Middle school students’ problem solving in Web-based inquiry environments: A case study
Minchi Kim, Michael Hannafin, Learning and Performance Support Lab, University of Georgia, United States ; Jessica Adams, Lynn Bryan, Department of Science Education, University of Georgia, United States
Society for Information Technology & Teacher Education International Conference, in Atlanta, GA, USA ISBN 978-1-880094-52-5 Publisher: Association for the Advancement of Computing in Education (AACE), Chesapeake, VA
Promoting students' problem solving and critical thinking skills has been a challenge for educators. Research suggests that students rarely construct deep understanding in any domain. It is particularly difficult to foster middle school students' problem solving skills in Web-based learning environments due to factors such as cognitive overload, lack of developmental readiness, and limited metacognitive skills. This case study explores how 8th grade students solve scientific problems using a Web-based learning environment and how teachers and designers help to think critically in Web-based learning environments. Preliminary themes that emerged from this qualitative study (diverse patterns of problem-solving, guided inquiry, and multiple roles of teachers) are discussed.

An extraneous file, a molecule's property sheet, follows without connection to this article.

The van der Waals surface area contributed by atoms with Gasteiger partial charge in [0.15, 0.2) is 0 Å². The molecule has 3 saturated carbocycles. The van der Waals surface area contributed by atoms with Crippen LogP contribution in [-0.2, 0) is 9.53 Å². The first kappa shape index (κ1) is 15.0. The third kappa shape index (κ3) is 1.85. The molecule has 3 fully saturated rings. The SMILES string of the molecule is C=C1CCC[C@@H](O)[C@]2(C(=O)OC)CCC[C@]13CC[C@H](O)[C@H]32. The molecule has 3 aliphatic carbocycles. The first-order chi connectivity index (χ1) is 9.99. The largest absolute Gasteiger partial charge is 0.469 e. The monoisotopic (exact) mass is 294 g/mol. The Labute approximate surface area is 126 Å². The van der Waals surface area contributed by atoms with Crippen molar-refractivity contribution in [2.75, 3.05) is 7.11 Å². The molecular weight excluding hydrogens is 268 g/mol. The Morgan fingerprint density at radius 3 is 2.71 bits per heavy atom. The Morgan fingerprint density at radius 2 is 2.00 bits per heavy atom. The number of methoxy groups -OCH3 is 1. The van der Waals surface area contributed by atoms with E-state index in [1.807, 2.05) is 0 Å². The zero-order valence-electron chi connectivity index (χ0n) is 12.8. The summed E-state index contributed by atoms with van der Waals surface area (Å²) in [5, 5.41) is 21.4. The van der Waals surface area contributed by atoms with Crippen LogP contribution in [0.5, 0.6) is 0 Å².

Kim, M., Hannafin, M., Adams, J. & Bryan, L. (2004). Middle school students’ problem solving in Web-based inquiry environments: A case study. In R. Ferdig, C. Crawford, R. Carlsen, N. Davis, J. Price, R. Weber & D. Willis (Eds.), Proceedings of SITE 2004--Society for Information Technology & Teacher Education International Conference (pp. 2325-2328). Atlanta, GA, USA: Association for the Advancement of Computing in Education (AACE).